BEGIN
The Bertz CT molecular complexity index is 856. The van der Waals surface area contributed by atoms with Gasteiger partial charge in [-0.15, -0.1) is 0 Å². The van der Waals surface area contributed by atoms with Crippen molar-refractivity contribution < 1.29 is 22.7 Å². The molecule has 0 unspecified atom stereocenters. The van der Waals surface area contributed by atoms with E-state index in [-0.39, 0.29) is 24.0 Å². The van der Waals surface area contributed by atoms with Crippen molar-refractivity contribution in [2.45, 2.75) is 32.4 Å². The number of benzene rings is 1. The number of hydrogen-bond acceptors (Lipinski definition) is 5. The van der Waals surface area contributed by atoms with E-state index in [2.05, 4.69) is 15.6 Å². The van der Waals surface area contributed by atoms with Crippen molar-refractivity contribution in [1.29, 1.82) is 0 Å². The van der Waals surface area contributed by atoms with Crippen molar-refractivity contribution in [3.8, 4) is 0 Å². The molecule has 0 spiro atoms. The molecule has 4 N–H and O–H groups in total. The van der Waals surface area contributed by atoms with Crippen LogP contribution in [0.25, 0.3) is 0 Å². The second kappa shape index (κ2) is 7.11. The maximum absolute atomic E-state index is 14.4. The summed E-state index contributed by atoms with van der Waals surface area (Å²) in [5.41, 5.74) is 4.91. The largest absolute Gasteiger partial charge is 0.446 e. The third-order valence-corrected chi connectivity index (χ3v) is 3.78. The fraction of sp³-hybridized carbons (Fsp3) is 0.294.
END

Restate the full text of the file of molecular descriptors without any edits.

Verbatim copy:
The Bertz CT molecular complexity index is 856. The van der Waals surface area contributed by atoms with Gasteiger partial charge in [-0.15, -0.1) is 0 Å². The van der Waals surface area contributed by atoms with Crippen molar-refractivity contribution < 1.29 is 22.7 Å². The molecule has 0 unspecified atom stereocenters. The van der Waals surface area contributed by atoms with E-state index in [-0.39, 0.29) is 24.0 Å². The van der Waals surface area contributed by atoms with Crippen molar-refractivity contribution in [2.45, 2.75) is 32.4 Å². The number of benzene rings is 1. The number of hydrogen-bond acceptors (Lipinski definition) is 5. The van der Waals surface area contributed by atoms with E-state index in [2.05, 4.69) is 15.6 Å². The van der Waals surface area contributed by atoms with Crippen molar-refractivity contribution in [1.29, 1.82) is 0 Å². The van der Waals surface area contributed by atoms with Crippen molar-refractivity contribution in [3.8, 4) is 0 Å². The molecule has 0 spiro atoms. The molecule has 4 N–H and O–H groups in total. The van der Waals surface area contributed by atoms with Crippen LogP contribution in [0.25, 0.3) is 0 Å². The second kappa shape index (κ2) is 7.11. The maximum absolute atomic E-state index is 14.4. The summed E-state index contributed by atoms with van der Waals surface area (Å²) in [5.41, 5.74) is 4.91. The largest absolute Gasteiger partial charge is 0.446 e. The third-order valence-corrected chi connectivity index (χ3v) is 3.78. The fraction of sp³-hybridized carbons (Fsp3) is 0.294.